Once a year the fair comes for one day to the little town 'Sainte-Severe-sur-Indre'. All inhabitants are scoffing at Francois, the postman, what he seems not to recognize. The rising of the...
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Monsieur Hulot curiously wanders around a high-tech Paris, paralleling a trip with a group of American tourists. Meanwhile, a nightclub/restaurant prepares its opening night, but it's still under construction.
A boxer is out in the country with his entourage, training for his next fight. Meanwhile, on the farm nearby, Roger is neglecting his chores. As he watches the boxer and his sparring ... See full summary »
Once a year the fair comes for one day to the little town 'Sainte-Severe-sur-Indre'. All inhabitants are scoffing at Francois, the postman, what he seems not to recognize. The rising of the flagstaff under his direction nearly leads into a catastrophy - but everybody tells him, how important his work is. Sneering up Francois continues in the evening of the festive day. Made drunk, some 'friends' persuade him to watch a short-movie in a tent. This film is a stunt-show, covered as 'The modern delivery-techniques of the US-post. Francois takes it serious, not recognizing being teased. Next day, after getting sober in a goods wagon, he reorganizes his own delivery-methods. He has not the equipment, as his ideals in the short-movie have, but using only his bicycle, he makes good, funny progresses.Written by
Christian Wenger <email@example.com>
The movie was originally filmed in Thomson-color, a process that became extinct before prints of the film could be shown and was previously only available in a black and white version that was filmed as a precaution, in case the color process was not perfect. In 1995 the color copy was restored and published by Tati's daughter Sophie Tatischeff, and cinematographer François Ede. See more »
You don't look so great.
Maybe he's got bad news for us.
François le facteur:
No, it's just that everything's "Americans this, Americans that." I can't keep up.
Don't take it so seriously. The Americans are hotshots with planes, but they're useless on bikes.
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The bicycle used by Francois gets a mention in the opening credits, along with the featured players: Peugeot model 1911. See more »
Director Jacques Tati shot the film simultaneously with two cameras: one was loaded with color film and one with black and white film, as a backup copy. The film was originally intended to be released in color, but the laboratory could not develop the color film because it was shot using a new, experimental process, so Tati decided to release the black and white version instead. Another version, with some color footage was released in 1961. In 1995 the original color negative was partially restored and some parts of the black and white film were computer colorized in order to generate a new color version faithful to Tati's original vision. This new version was released with a short prologue detailing the shooting history of the film. See more »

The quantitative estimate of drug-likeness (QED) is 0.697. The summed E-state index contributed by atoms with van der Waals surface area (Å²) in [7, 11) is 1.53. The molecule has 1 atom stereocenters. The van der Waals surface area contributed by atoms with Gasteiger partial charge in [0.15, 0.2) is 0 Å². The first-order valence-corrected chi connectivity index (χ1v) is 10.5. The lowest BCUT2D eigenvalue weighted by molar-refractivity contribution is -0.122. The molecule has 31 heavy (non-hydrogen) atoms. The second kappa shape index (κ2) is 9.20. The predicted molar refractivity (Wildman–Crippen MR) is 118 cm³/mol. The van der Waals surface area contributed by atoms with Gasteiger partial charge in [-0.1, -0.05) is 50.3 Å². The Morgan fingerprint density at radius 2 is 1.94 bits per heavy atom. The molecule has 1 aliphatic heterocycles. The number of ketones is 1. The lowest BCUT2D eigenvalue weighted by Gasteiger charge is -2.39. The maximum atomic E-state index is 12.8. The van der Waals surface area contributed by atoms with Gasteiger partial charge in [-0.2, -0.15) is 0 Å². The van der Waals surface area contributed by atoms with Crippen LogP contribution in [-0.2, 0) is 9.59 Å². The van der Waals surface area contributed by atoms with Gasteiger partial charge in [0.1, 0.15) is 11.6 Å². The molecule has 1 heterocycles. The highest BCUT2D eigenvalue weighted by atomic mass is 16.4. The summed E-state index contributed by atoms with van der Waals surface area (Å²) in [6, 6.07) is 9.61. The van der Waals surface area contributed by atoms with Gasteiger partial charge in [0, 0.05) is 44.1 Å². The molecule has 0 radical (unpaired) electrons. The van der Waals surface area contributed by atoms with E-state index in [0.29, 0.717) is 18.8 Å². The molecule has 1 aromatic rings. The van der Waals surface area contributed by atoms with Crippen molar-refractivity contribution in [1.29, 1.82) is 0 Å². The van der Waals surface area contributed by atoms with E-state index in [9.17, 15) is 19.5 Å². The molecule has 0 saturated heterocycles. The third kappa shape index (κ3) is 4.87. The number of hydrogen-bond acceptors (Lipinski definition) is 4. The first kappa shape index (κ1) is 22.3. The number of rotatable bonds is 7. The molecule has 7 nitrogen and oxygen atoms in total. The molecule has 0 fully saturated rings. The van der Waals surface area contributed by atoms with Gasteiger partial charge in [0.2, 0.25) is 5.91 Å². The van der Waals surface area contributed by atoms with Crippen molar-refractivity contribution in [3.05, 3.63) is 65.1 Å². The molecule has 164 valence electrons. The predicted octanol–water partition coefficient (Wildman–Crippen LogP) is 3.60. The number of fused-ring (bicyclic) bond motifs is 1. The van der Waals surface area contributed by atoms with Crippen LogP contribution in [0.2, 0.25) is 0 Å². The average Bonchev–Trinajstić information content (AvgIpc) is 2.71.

This movie will undoubtedly not be what you expect. The cover-art of Tati DVDs paints him as a Chaplinesque figure, but he's much gentler than Charlie. Charlie was energetic. You'll enjoy Tati's films if you expect a gentle trip to a beautiful little village. Throughout the film you observe more than get really involved. Tati always keeps you at a distance, like a stranger.
I liked Mon Oncle the best first run through, but by that stage it was the fourth of Tati's major four pictures I'd seen, so that must have coloured my impression. The most famous is Les Vacances de M. Hulot, and M. Hulot is Tati's famous character, who appears in Mon Oncle, Les Vacances and Playtime. He doesn't appear in Jour de Fete, which was Tati's first first feature-length.
Tati is the Antonioni of slapstick comedy. There's plenty to look at in his movies, as long as you stop waiting for a narrative. None of them have real stories. They do progress, but its more the visual motifs of the various townspeople that develop throughout.
Of the four I'd say Playtime is the least friendly to first-timers.
All copies of Jour de Fete since 1995 feature the imperfect colour process it was filmed with. Its not colourised, that's just the best colour method that Tati had at his disposal in 1949 in France. Even after restoration it suffers from over-brightening and unevenness in colour, and the overall impression is of a bad colourisation, so just be ready for that, and remember this colour version wasn't available until 1995, before that there was no colour, and I think the colour's an important part of the experience of Tati's fete.
I'd recommend you rent/borrow before buying any Tati, so you know what you're getting. Probably youtube won't be the best place: any small segment of his films won't make sense on its own, they're quite slow-paced, and the characters and scenes are meant to accumulate, not be excerpted.
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